Linda Wolk-Simon, the Met’s former curator of drawings and prints (now visiting professor at NYU’s Institute of Fine Arts), succinctly defined the exhibition’s missing element, in her remarks for the Met’s podcast: “What you don’t see is a penetrating glimpse of the sitter’s psyche; their interiority.” Wolk-Simon, whom CultureGrrl readers previously met at the Met, contributed an essay to the “Medici” catalogue and (in the words of Christiansen’s acknowledgments) “generously read my entries and gave me much needed guidance on a range of issues.” (I miss her candor and irreverence at the Met.)
For me, the mixing of “Medici” and “the Met” brought to mind an object from the museum’s collection that’s not included in the exhibition (because it references Lorenzo, not Cosimo I):
The “Politics” of the exhibition’s title refers to Cosimo’s use of art as propaganda. But for me, museum-related politics also came into play, evoked by a number of the show’s protagonists, including this mild-looking adolescent trying to look tough. His return to New York is something of a homecoming:
Although this painting, by Bronzino’s teacher, has been owned by the Getty Museum since 1989, New Yorkers may remember it from the Frick Collection’s galleries, where it had been displayed on loan from 1970 until it was “removed in March [of 1989] by executors for the estate of Chauncey Devereaux Stillman,” as described in this NY Times‘ report on its sale to the Getty at Christie’s for $35.2 million.
According to Rita Reif‘s NY Times report, Charles Ryskamp, then president of the Frick, stated: “Mr. Stillman had said it was his intention that it [the Pontormo] would eventually be incorporated in the [Frick’s] collection.” Stillman “had written to the museum stating this intention in 1981,” Reif wrote. So much for “donor intent.”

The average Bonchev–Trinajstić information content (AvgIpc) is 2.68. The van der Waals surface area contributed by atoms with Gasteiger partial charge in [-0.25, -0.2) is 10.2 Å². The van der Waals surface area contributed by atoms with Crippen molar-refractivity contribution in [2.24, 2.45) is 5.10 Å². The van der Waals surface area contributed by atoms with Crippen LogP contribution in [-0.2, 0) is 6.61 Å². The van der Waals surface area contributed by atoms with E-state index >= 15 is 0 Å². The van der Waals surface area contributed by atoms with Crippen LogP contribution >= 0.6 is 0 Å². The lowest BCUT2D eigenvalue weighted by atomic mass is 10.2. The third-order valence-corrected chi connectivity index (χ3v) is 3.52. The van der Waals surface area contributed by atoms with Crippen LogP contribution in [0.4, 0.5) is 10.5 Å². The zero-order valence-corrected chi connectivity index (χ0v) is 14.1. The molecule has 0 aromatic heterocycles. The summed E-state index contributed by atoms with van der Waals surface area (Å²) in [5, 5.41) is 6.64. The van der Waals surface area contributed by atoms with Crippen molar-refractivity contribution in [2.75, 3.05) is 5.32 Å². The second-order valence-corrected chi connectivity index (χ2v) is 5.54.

In a literal-minded installation strategy, the Met has installed an actual halberd (Italian, ca. 1550) beside the “Halberdier”:
With the Pontormo’s price more than tripling the previous record at auction for an Old Master painting, the munificently endowed Getty may have been the only art museum with the resources to rescue the halberdier for the American museum-going public.
Contrast the Getty boy with the self-possessed personage below (sitter unknown), in a similar akimbo pose—a work by Pontormo’s illustrious pupil that resides in the Met’s permanent collection:
In response to my query about Cennini’s anachronistic “Covid complications,” the Met press office explained that they pertained not to his health (although he does look a little unwell) but to “restrictions affecting courier travel.”
For me, the drop-dead picture in this exhibition was the sole example by Raphael (who received top billing among the artists listed in the press release). It was intended to communicate a “message…about the wealth of this wearer,” Lorenzo de’ Medici, Duke of Urbino, who was wooing a distant cousin of the French king, Francis I, according to the catalogue entry. Less illustrious than “the Magnificent,” this later Lorenzo died of syphilis before producing a male heir. That said, he received surprising renown: Machiavelli dedicated his iconic treatise, “The Prince,” to him.
With its opulent fabrics, rendered so convincingly that you long to caress their textures, this portrait could have wooed anyone. Maybe I’m too taken by the trappings, but I don’t agree with the wall label’s description of this portrayal of Lorenzo as “a paradigm of inscrutable aristocratic hauteur.”
I see some soulfulness behind those eyes:
Raphael, “Lorenzo de’ Medici, Duke of Urbino,” 1518, Private Collection
Photo by Lee Rosenbaum
And while we’re on the subject of wooing…